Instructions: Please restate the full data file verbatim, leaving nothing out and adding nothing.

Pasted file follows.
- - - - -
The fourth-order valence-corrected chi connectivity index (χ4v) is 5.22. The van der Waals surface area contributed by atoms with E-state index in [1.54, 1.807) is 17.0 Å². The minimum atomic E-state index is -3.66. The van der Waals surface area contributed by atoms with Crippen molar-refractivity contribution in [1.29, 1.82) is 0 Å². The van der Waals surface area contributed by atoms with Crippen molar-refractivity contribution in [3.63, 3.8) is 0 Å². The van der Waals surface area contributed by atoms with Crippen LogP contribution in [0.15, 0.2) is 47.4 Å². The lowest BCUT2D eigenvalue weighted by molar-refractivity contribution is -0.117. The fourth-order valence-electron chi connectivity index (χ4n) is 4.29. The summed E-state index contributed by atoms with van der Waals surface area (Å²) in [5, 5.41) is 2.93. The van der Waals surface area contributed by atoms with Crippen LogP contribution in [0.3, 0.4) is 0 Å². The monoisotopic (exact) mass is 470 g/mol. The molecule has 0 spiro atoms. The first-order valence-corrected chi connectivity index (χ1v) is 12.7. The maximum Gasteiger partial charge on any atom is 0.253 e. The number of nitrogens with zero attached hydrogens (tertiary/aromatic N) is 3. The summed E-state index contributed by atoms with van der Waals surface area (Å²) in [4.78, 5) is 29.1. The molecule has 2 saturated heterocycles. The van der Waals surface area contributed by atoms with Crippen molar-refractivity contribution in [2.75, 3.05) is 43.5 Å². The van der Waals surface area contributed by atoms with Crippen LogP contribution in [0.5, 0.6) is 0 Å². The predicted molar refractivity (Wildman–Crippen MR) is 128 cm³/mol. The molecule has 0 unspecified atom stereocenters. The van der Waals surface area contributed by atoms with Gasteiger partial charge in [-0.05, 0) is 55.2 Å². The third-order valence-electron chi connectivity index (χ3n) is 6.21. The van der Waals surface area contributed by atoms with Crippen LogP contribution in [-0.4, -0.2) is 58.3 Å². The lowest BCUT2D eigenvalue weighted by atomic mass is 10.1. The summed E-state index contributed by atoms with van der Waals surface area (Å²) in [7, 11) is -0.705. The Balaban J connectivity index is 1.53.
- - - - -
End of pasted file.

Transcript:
The fourth-order valence-corrected chi connectivity index (χ4v) is 5.22. The van der Waals surface area contributed by atoms with E-state index in [1.54, 1.807) is 17.0 Å². The minimum atomic E-state index is -3.66. The van der Waals surface area contributed by atoms with Crippen molar-refractivity contribution in [1.29, 1.82) is 0 Å². The van der Waals surface area contributed by atoms with Crippen molar-refractivity contribution in [3.63, 3.8) is 0 Å². The van der Waals surface area contributed by atoms with Crippen LogP contribution in [0.15, 0.2) is 47.4 Å². The lowest BCUT2D eigenvalue weighted by molar-refractivity contribution is -0.117. The fourth-order valence-electron chi connectivity index (χ4n) is 4.29. The summed E-state index contributed by atoms with van der Waals surface area (Å²) in [5, 5.41) is 2.93. The van der Waals surface area contributed by atoms with Crippen LogP contribution in [0.3, 0.4) is 0 Å². The monoisotopic (exact) mass is 470 g/mol. The molecule has 0 spiro atoms. The first-order valence-corrected chi connectivity index (χ1v) is 12.7. The maximum Gasteiger partial charge on any atom is 0.253 e. The number of nitrogens with zero attached hydrogens (tertiary/aromatic N) is 3. The summed E-state index contributed by atoms with van der Waals surface area (Å²) in [4.78, 5) is 29.1. The molecule has 2 saturated heterocycles. The van der Waals surface area contributed by atoms with Crippen molar-refractivity contribution in [2.75, 3.05) is 43.5 Å². The van der Waals surface area contributed by atoms with Crippen LogP contribution in [0.5, 0.6) is 0 Å². The predicted molar refractivity (Wildman–Crippen MR) is 128 cm³/mol. The molecule has 0 unspecified atom stereocenters. The van der Waals surface area contributed by atoms with Gasteiger partial charge in [-0.05, 0) is 55.2 Å². The third-order valence-electron chi connectivity index (χ3n) is 6.21. The van der Waals surface area contributed by atoms with Crippen LogP contribution in [-0.4, -0.2) is 58.3 Å². The lowest BCUT2D eigenvalue weighted by atomic mass is 10.1. The summed E-state index contributed by atoms with van der Waals surface area (Å²) in [7, 11) is -0.705. The Balaban J connectivity index is 1.53.